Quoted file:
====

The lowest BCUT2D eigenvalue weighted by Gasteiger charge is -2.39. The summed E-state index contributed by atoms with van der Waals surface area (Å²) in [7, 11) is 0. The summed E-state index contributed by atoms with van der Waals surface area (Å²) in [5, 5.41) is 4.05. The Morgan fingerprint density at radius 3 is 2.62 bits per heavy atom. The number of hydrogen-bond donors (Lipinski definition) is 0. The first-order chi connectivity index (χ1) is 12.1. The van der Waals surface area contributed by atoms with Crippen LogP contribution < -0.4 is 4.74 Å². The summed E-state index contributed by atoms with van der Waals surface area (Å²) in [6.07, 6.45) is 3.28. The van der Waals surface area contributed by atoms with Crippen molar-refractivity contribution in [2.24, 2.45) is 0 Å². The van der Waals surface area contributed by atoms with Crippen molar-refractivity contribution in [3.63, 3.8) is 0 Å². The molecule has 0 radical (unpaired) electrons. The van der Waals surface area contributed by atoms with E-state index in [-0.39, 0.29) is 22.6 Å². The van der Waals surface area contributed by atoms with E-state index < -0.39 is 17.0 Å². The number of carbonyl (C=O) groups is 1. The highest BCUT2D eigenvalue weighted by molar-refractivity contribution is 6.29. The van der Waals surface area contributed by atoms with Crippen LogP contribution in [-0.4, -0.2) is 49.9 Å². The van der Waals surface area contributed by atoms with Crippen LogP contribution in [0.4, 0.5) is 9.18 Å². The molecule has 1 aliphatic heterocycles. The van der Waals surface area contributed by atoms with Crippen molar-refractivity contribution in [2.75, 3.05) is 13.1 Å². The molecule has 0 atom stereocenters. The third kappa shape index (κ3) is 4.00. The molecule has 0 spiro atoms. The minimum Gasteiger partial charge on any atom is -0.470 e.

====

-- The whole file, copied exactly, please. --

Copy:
The lowest BCUT2D eigenvalue weighted by Gasteiger charge is -2.39. The summed E-state index contributed by atoms with van der Waals surface area (Å²) in [7, 11) is 0. The summed E-state index contributed by atoms with van der Waals surface area (Å²) in [5, 5.41) is 4.05. The Morgan fingerprint density at radius 3 is 2.62 bits per heavy atom. The number of hydrogen-bond donors (Lipinski definition) is 0. The first-order chi connectivity index (χ1) is 12.1. The van der Waals surface area contributed by atoms with Crippen LogP contribution < -0.4 is 4.74 Å². The summed E-state index contributed by atoms with van der Waals surface area (Å²) in [6.07, 6.45) is 3.28. The van der Waals surface area contributed by atoms with Crippen molar-refractivity contribution in [2.24, 2.45) is 0 Å². The van der Waals surface area contributed by atoms with Crippen molar-refractivity contribution in [3.63, 3.8) is 0 Å². The molecule has 0 radical (unpaired) electrons. The van der Waals surface area contributed by atoms with E-state index in [-0.39, 0.29) is 22.6 Å². The van der Waals surface area contributed by atoms with E-state index < -0.39 is 17.0 Å². The number of carbonyl (C=O) groups is 1. The highest BCUT2D eigenvalue weighted by molar-refractivity contribution is 6.29. The van der Waals surface area contributed by atoms with Crippen LogP contribution in [-0.4, -0.2) is 49.9 Å². The van der Waals surface area contributed by atoms with Crippen LogP contribution in [0.4, 0.5) is 9.18 Å². The molecule has 1 aliphatic heterocycles. The van der Waals surface area contributed by atoms with Crippen molar-refractivity contribution in [2.75, 3.05) is 13.1 Å². The molecule has 0 atom stereocenters. The third kappa shape index (κ3) is 4.00. The molecule has 0 spiro atoms. The minimum Gasteiger partial charge on any atom is -0.470 e.